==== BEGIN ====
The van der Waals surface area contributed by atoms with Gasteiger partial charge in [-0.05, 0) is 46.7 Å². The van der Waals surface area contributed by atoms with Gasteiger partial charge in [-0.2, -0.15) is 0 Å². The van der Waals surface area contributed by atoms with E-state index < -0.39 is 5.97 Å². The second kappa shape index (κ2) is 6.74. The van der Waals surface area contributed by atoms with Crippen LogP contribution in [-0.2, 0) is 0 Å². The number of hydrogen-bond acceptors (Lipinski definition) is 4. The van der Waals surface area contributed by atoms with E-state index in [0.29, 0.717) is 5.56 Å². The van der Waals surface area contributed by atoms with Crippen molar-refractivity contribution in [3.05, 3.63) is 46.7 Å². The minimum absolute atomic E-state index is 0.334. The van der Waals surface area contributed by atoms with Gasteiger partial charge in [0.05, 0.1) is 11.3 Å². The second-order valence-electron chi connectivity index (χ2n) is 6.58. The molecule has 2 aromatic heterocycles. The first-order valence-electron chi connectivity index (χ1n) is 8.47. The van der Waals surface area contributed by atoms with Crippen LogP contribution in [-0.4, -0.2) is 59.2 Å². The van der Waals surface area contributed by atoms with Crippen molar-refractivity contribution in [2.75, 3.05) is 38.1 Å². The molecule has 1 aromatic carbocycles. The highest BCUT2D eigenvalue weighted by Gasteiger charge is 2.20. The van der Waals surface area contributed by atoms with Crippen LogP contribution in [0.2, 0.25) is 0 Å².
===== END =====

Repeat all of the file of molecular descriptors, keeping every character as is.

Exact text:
The van der Waals surface area contributed by atoms with Gasteiger partial charge in [-0.05, 0) is 46.7 Å². The van der Waals surface area contributed by atoms with Gasteiger partial charge in [-0.2, -0.15) is 0 Å². The van der Waals surface area contributed by atoms with E-state index < -0.39 is 5.97 Å². The second kappa shape index (κ2) is 6.74. The van der Waals surface area contributed by atoms with Crippen LogP contribution in [-0.2, 0) is 0 Å². The number of hydrogen-bond acceptors (Lipinski definition) is 4. The van der Waals surface area contributed by atoms with E-state index in [0.29, 0.717) is 5.56 Å². The van der Waals surface area contributed by atoms with Crippen molar-refractivity contribution in [3.05, 3.63) is 46.7 Å². The minimum absolute atomic E-state index is 0.334. The van der Waals surface area contributed by atoms with Gasteiger partial charge in [0.05, 0.1) is 11.3 Å². The second-order valence-electron chi connectivity index (χ2n) is 6.58. The molecule has 2 aromatic heterocycles. The first-order valence-electron chi connectivity index (χ1n) is 8.47. The van der Waals surface area contributed by atoms with Crippen LogP contribution in [-0.4, -0.2) is 59.2 Å². The van der Waals surface area contributed by atoms with Crippen molar-refractivity contribution in [2.75, 3.05) is 38.1 Å². The molecule has 1 aromatic carbocycles. The highest BCUT2D eigenvalue weighted by Gasteiger charge is 2.20. The van der Waals surface area contributed by atoms with Crippen LogP contribution in [0.2, 0.25) is 0 Å².